Super Mario Run wasn’t the success Nintendo hoped it would be Super Mario Run wasn’t the success Nintendo hoped it would be
While the successful release of the Switch appears to have reestablished Nintendo's place among the living room juggernauts, its mobile gaming outings have been... Super Mario Run wasn’t the success Nintendo hoped it would be

Super Mario Run is a solid if pricy mobile outing for the world’s most recognisable video game character.

Being Nintendo’s first foray into the mobile space, it stood to kickstart a new era for a company that at the time was struggling for marketshare.

While the successful release of the Switch appears to have reestablished Nintendo’s place among the living room juggernauts, its mobile gaming outings have been somewhat of a mixed bag.

That’s excluding Pokemon Go, of course, with which Nintendo only has a small albeit still lucrative share in.

Its direct, first-party release in Super Mario Run hasn’t seen the same amount of success, and one would think that Nintendo would have learnt a thing or two from the success of Niantic’s Pokemon Go, and Fire Emblem: Heroes, both free-to-play games with pay-to-win microtransactions.

At $9.99 US, Super Mario Run‘s price is seen as the largest roadblock for a game screaming out for attention, especially with its recent launch on Android platforms.

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While the game offers a free component for a set number of levels, the core experience is locked behind a one-off fee that falls well beyond the average cost of similarly-sized and designed apps on mobile platforms.

Nintendo has faced the criticism of its pricing structure, with president, Tatsumi Kimishima, admitting to Nikkei that Super Mario Run “didn’t meet expectations”.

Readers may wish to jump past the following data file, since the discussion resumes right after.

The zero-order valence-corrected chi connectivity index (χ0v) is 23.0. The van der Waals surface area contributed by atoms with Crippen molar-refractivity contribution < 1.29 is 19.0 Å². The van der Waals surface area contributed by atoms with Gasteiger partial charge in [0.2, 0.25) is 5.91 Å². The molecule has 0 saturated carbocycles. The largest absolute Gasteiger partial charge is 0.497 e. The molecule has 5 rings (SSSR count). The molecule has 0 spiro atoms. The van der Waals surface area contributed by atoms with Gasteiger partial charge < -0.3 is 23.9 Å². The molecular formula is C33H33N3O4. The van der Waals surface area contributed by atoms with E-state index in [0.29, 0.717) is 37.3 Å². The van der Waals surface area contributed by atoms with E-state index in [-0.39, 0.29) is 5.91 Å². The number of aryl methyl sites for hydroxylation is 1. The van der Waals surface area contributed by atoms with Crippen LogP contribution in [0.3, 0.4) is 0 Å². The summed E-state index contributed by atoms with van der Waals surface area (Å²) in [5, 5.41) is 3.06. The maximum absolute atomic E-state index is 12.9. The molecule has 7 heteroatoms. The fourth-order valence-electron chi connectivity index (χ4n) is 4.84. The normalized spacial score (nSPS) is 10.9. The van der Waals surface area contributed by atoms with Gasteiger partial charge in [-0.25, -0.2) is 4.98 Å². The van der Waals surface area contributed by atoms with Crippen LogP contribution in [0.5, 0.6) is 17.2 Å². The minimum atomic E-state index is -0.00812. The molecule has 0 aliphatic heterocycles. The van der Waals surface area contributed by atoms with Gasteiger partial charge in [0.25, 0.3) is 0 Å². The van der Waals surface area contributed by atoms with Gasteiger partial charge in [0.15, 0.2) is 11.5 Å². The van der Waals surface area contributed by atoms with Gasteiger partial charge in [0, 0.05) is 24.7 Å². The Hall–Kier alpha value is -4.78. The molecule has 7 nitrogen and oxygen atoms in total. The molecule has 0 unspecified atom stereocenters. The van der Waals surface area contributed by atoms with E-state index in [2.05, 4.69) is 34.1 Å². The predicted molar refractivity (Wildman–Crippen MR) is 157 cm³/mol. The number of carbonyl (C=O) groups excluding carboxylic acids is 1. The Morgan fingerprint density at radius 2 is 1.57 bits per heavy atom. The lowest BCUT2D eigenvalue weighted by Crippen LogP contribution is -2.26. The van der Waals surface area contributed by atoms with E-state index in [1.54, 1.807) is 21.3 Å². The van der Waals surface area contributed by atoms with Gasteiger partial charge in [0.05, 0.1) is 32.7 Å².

With the game’s Android launch came a longer free-to-play section, and fixes for a number of gameplay issues and glitches that Nintendo hopes will improve the value of the experience.

As it stands, however, Fire Emblem: Heroes is still the far more lucrative and popular game of Nintendo’s mobile attempts.

Interestingly, despite its success, Nintendo is adamant that the priced model we see with Super Mario Run is its preferred one.

“‘Heroes’ is an outlier,” a senior company official told Nikkei. “We honestly prefer the ‘Super Mario Run’ model.”

What are your thoughts on Super Mario Run, its cost, and its struggles? Should Nintendo change the price? Should it go free with IAPs, or should Nintendo just half the price? Sound off below!

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Gaetano Prestia Editor in Chief

Gaetano loves Doritos and always orders Mountain Dew with his KFC. He's not sorry. He also likes Call Of Duty, but would much rather play Civ. He hates losing at FIFA, and his pet hate is people who recline their seat on short-haul flights.

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